JACKSON, Wyo. — A new Wyoming-based suicide prevention lifeline will strengthen the response available for state residents who find themselves in crisis, according to the Wyoming Department of Health (WDH).
“If you, or someone you know, is in immediate danger, the right thing to do is to call 911,” said Lindsay Martin, injury and violence prevention program manager with WDH. “We know talking with someone about your thoughts and feelings can help save your life. With lifeline options, people call or text to discuss lots of things: financial troubles, relationships, sexual identity, depression, illness, and loneliness are a few examples.”
Residents in crisis should call 1-800-273-TALK (8255). Or text “WYO” to 741-741 for the Crisis Text Line.
“We want anyone who is experiencing feelings of crisis or potentially suicidal thoughts to reach out. There are people willing to listen and help, and resources available,” Martin said.
Central Wyoming Counseling Center in Casper is operating the new Wyoming Lifeline with funding from WDH, which was approved earlier this year by the Wyoming Legislature and Governor Mark Gordon.
“I joined the celebration as we opened Wyoming’s first National Suicide Prevention Lifeline Call Center operated by the Central Wyoming Counseling Center,” Gordon said on social media. “When Wyoming people are in crisis, it is important for them to be able to speak to someone who understands the state’s communities and can refer them to local community mental health resources.”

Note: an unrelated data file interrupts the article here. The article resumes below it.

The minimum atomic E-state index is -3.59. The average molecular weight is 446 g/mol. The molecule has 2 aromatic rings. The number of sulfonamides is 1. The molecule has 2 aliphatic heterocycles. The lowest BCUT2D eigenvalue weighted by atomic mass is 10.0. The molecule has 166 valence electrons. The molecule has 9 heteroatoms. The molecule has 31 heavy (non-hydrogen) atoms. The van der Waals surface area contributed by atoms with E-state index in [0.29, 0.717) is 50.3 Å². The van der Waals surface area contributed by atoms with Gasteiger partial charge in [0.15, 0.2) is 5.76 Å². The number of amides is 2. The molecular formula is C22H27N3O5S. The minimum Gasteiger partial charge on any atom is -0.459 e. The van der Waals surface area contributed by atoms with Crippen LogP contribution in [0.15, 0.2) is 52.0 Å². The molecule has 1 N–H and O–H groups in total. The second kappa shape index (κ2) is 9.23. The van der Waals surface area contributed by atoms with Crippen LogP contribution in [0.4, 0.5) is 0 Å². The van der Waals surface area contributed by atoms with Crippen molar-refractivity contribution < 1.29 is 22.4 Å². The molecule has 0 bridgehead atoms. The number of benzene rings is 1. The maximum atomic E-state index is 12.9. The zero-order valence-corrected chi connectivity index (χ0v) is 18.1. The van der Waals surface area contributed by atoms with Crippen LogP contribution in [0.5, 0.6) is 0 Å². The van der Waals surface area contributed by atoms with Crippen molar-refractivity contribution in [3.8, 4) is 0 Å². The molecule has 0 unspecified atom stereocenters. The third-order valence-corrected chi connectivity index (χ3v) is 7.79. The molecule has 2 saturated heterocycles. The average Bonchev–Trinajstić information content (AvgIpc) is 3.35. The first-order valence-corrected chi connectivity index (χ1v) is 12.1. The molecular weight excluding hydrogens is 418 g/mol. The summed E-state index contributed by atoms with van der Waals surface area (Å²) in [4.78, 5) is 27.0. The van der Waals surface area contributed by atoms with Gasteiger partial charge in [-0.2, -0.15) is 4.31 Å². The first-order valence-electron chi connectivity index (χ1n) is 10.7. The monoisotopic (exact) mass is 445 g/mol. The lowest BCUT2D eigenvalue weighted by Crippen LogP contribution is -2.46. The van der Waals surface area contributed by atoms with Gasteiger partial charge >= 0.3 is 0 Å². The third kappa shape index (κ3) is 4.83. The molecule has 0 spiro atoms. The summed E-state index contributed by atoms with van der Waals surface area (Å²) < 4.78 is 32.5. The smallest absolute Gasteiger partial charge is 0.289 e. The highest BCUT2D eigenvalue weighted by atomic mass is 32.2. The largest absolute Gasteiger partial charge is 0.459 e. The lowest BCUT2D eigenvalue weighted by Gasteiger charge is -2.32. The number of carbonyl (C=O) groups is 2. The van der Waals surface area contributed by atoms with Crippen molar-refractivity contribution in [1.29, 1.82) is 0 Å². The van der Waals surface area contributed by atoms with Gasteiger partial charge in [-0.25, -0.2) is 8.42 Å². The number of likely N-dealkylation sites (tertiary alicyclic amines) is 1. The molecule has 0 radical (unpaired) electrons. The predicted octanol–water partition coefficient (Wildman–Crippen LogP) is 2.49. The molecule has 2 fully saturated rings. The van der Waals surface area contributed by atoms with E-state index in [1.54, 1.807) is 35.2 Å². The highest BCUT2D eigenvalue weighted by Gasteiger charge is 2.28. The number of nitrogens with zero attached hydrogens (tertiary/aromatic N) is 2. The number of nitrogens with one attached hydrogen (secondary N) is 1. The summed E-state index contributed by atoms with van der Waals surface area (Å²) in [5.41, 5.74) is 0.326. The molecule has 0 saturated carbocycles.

For now, the Wyoming Lifeline call center will answer calls eight hours a day, five days a week. At other times, calls will be directed to backup call centers located across the country through the U.S. National Suicide Prevention Lifeline.
The Wyoming Lifeline call center will be able to knowledgeably refer callers to local community mental health resources. There is no charge for anyone who calls the lifeline number or sends a text to the Crisis Text Line.
Suicide is a leading cause of preventable death in Wyoming. The state has historically had one of the highest suicide rates in the nation and was second-highest in 2018.
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